Laurinburg-Maxton Airport

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For the World War II use of this airport, see Laurinburg-Maxton Army Air Base.
Laurinburg-Maxton Airport
KMEB terminal.JPG
IATA: MXEICAO: KMEBFAA LID: MEB
Summary
Airport type Public
Owner Laurinburg-Maxton Airport Commission
Serves Maxton, North Carolina
Location Stewartsville Township, Scotland County
Elevation AMSL 220 ft / 67.1 m
Coordinates 34°47′31″N 079°21′57″W / 34.79194°N 79.36583°W / 34.79194; -79.36583Coordinates: 34°47′31″N 079°21′57″W / 34.79194°N 79.36583°W / 34.79194; -79.36583
Runways
Direction Length Surface
ft m
5/26 6,489 1,978 Concrete
13/31 3,753 1,144 Concrete
[1]

Laurinburg-Maxton Airport (IATA: MXEICAO: KMEBFAA LID: MEB) is a public use airport located three miles (5 km) north of the central business district of Maxton and east of Laurinburg. Maxton is located primarily in Robeson County, North Carolina, USA while Laurinburg is in Scotland County, North Carolina, USA as is the airport proper. This general aviation airport covers 4,290 acres (1,736 ha) and has two runways. It is home of the United States Army Parachute team Golden Knights.[2]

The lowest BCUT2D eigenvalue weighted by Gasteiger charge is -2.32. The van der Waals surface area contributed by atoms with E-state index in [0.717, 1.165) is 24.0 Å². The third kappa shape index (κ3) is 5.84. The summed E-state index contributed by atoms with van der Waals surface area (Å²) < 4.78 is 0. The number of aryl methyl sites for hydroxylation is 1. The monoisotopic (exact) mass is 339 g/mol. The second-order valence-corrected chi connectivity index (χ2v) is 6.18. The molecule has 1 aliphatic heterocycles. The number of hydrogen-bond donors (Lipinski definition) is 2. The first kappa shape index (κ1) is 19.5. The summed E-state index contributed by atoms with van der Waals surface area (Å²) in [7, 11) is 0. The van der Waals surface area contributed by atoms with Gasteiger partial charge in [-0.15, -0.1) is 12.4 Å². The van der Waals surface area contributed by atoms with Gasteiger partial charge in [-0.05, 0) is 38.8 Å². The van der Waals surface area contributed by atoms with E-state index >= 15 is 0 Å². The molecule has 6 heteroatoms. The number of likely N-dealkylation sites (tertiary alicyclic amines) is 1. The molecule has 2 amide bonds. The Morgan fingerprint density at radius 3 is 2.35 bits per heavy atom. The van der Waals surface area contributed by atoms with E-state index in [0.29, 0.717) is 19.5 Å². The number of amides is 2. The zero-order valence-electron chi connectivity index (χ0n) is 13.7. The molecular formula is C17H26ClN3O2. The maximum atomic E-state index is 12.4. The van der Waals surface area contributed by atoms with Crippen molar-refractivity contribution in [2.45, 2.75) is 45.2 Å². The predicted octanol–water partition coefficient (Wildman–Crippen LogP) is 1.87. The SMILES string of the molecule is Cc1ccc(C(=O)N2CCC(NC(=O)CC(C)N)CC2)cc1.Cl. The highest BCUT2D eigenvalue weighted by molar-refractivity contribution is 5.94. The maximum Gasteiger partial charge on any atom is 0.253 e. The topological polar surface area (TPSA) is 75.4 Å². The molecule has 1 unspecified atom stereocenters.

Although most U.S. airports use the same three-letter location identifier for the FAA and IATA, Laurinburg-Maxton Airport is assigned MEB by the FAA[1] and MXE by the IATA[3] (which assigned MEB to Essendon Airport in Melbourne, Victoria, Australia).[4] The airport's ICAO identifier is KMEB.[3][5]

The airfield was constructed for the United States Army Air Force during World War II. During the war the airfield was a large training base for glider-towing aircraft.

Northwest Airlines DC-10 aircraft awaiting deconstruction

Today the airfield is noted for being the home of Charlotte Aircraft, a company which parts-out and scraps older aircraft. Visitors to the airfield can see a number of 727s, DC-10s, and other aircraft in various stages of being dismantled and scrapped.

In 2006 the forward fuselage of Northwest Airline’s first[citation needed] 747-100 was removed from the aircraft at Maxton by Guard-Lee for installation in the National Air and Space Museum on the National Mall in Washington DC. The remainder of the aircraft was scrapped and parted by Charlotte Aircraft at Laurinburg-Maxton Airport.[6]

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